National Geographic : 1982 May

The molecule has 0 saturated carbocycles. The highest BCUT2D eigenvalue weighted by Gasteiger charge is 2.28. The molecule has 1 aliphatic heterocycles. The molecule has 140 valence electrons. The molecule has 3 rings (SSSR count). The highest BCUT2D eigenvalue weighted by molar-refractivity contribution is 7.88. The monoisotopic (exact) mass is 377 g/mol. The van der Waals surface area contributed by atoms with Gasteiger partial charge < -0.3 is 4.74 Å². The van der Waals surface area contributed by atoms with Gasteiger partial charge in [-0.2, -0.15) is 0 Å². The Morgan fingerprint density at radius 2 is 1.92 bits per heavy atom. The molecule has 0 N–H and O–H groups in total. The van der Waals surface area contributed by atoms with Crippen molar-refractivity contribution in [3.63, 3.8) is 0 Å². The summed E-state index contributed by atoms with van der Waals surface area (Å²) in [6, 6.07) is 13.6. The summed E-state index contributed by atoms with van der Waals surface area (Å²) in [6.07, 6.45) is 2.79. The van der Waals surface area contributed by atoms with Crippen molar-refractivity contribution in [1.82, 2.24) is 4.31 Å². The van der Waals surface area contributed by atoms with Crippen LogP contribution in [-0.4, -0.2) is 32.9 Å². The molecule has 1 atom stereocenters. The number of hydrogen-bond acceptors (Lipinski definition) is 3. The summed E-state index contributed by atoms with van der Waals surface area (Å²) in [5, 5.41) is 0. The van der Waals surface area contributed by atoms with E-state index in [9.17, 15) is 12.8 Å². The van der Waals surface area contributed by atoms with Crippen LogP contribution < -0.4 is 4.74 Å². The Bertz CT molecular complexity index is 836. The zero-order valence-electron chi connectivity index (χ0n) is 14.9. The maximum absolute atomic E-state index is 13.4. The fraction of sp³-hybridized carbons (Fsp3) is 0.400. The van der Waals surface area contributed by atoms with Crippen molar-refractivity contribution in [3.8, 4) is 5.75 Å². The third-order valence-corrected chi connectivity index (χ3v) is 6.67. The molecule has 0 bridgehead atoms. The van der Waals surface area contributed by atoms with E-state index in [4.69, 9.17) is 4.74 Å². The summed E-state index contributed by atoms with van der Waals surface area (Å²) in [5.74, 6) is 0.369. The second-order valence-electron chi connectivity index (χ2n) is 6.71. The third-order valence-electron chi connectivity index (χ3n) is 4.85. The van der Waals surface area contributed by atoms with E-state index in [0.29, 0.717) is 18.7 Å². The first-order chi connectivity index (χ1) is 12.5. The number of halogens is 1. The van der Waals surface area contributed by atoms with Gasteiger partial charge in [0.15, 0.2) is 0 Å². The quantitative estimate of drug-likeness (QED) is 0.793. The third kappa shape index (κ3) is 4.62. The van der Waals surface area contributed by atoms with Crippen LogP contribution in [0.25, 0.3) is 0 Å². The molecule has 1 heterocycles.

On Assignment H IS FIRST STORY for the GEOGRAPHIC 1 was an essay on tranquillity, Tangier Island in Chesapeake Bay. Nine years later photographer David Alan Harvey was riding in a cyclo taxi in Ho Chi Minh City, formerly Saigon. Next stop: Kampuchea, once known as Cambodia, a country muti lated by genocidal war, where the shooting hasn't yet stopped. His colleagues, Editor Wilbur E. Garrett and senior writer Peter T. White, were old hands under fire. They first went to South east Asia together in 1961. They covered Laos, Vietnam (three times), and the Me kong River-and separately wrote other sto ries on the region. When they began this trip, Harvey says, "I remember thinking those two must be a little crazy. I was the reluctant part of the WILBURE. GARRETT(ABOVE);DAVIDALANHARVEY trio. I think I had reason to be. They just forged ahead." When the three got to the great complex of temples at Angkor in Kampuchea, they were in territory partially controlled by govern ment troops-at least in daylight. "This may be the only picture of us that doesn't have armed soldiers in it," says Gar rett of them at the Bayon temple, he with tri pod at shoulder arms, White in a jungle hat given him years before by the Tanzania Peo ple's Defense Forces. White's assignments have taken him into situations he "would not face again for a mil lion dollars-for any amount of money. Nev er." He has found himself with U. S. troops sweeping through a tangle of swamp and Viet Cong, or inching his way across a sheer mountain face with an Austrian rescue team. "And I can't be up ten feet without getting dizzy," he says. Why, then, do such things? "You're there for your reader, for this final small product of all the sweat, work, money spent, time away from home." The once reluctant Harvey now says, "I learned those guys weren't crazy. They know how to operate in that part of the world and really have a passion for it. They want to go back to Angkor. So do I."